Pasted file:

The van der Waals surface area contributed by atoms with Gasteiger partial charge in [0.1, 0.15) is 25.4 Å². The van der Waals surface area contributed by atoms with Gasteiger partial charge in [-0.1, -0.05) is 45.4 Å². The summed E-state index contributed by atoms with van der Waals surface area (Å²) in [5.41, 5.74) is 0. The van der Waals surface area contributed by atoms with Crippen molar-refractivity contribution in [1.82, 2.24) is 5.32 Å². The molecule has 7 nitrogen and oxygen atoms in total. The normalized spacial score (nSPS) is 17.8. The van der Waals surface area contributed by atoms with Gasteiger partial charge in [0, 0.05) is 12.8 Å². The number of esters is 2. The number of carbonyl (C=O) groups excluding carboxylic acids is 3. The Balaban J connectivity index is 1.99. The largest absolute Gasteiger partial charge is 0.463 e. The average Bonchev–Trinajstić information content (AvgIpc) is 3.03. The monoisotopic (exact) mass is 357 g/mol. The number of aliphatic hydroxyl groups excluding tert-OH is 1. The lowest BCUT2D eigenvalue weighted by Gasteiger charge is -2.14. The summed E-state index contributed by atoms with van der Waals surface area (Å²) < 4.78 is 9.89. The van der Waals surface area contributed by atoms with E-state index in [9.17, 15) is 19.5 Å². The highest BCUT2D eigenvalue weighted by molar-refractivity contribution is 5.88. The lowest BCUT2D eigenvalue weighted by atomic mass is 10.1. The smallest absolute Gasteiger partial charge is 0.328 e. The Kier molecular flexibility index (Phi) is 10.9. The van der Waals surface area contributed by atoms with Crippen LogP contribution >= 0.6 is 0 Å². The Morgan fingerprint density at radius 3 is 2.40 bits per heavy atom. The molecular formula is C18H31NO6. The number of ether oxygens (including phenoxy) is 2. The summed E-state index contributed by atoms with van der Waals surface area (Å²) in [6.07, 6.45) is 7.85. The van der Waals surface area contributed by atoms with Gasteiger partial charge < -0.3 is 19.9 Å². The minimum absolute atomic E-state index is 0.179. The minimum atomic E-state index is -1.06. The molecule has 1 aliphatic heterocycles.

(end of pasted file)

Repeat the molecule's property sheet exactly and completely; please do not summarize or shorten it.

The van der Waals surface area contributed by atoms with Gasteiger partial charge in [0.1, 0.15) is 25.4 Å². The van der Waals surface area contributed by atoms with Gasteiger partial charge in [-0.1, -0.05) is 45.4 Å². The summed E-state index contributed by atoms with van der Waals surface area (Å²) in [5.41, 5.74) is 0. The van der Waals surface area contributed by atoms with Crippen molar-refractivity contribution in [1.82, 2.24) is 5.32 Å². The molecule has 7 nitrogen and oxygen atoms in total. The normalized spacial score (nSPS) is 17.8. The van der Waals surface area contributed by atoms with Gasteiger partial charge in [0, 0.05) is 12.8 Å². The number of esters is 2. The number of carbonyl (C=O) groups excluding carboxylic acids is 3. The Balaban J connectivity index is 1.99. The largest absolute Gasteiger partial charge is 0.463 e. The average Bonchev–Trinajstić information content (AvgIpc) is 3.03. The monoisotopic (exact) mass is 357 g/mol. The number of aliphatic hydroxyl groups excluding tert-OH is 1. The lowest BCUT2D eigenvalue weighted by Gasteiger charge is -2.14. The summed E-state index contributed by atoms with van der Waals surface area (Å²) < 4.78 is 9.89. The van der Waals surface area contributed by atoms with E-state index in [9.17, 15) is 19.5 Å². The highest BCUT2D eigenvalue weighted by molar-refractivity contribution is 5.88. The lowest BCUT2D eigenvalue weighted by atomic mass is 10.1. The smallest absolute Gasteiger partial charge is 0.328 e. The Kier molecular flexibility index (Phi) is 10.9. The van der Waals surface area contributed by atoms with Crippen LogP contribution >= 0.6 is 0 Å². The Morgan fingerprint density at radius 3 is 2.40 bits per heavy atom. The molecular formula is C18H31NO6. The number of ether oxygens (including phenoxy) is 2. The summed E-state index contributed by atoms with van der Waals surface area (Å²) in [6.07, 6.45) is 7.85. The van der Waals surface area contributed by atoms with Gasteiger partial charge < -0.3 is 19.9 Å². The minimum absolute atomic E-state index is 0.179. The minimum atomic E-state index is -1.06. The molecule has 1 aliphatic heterocycles.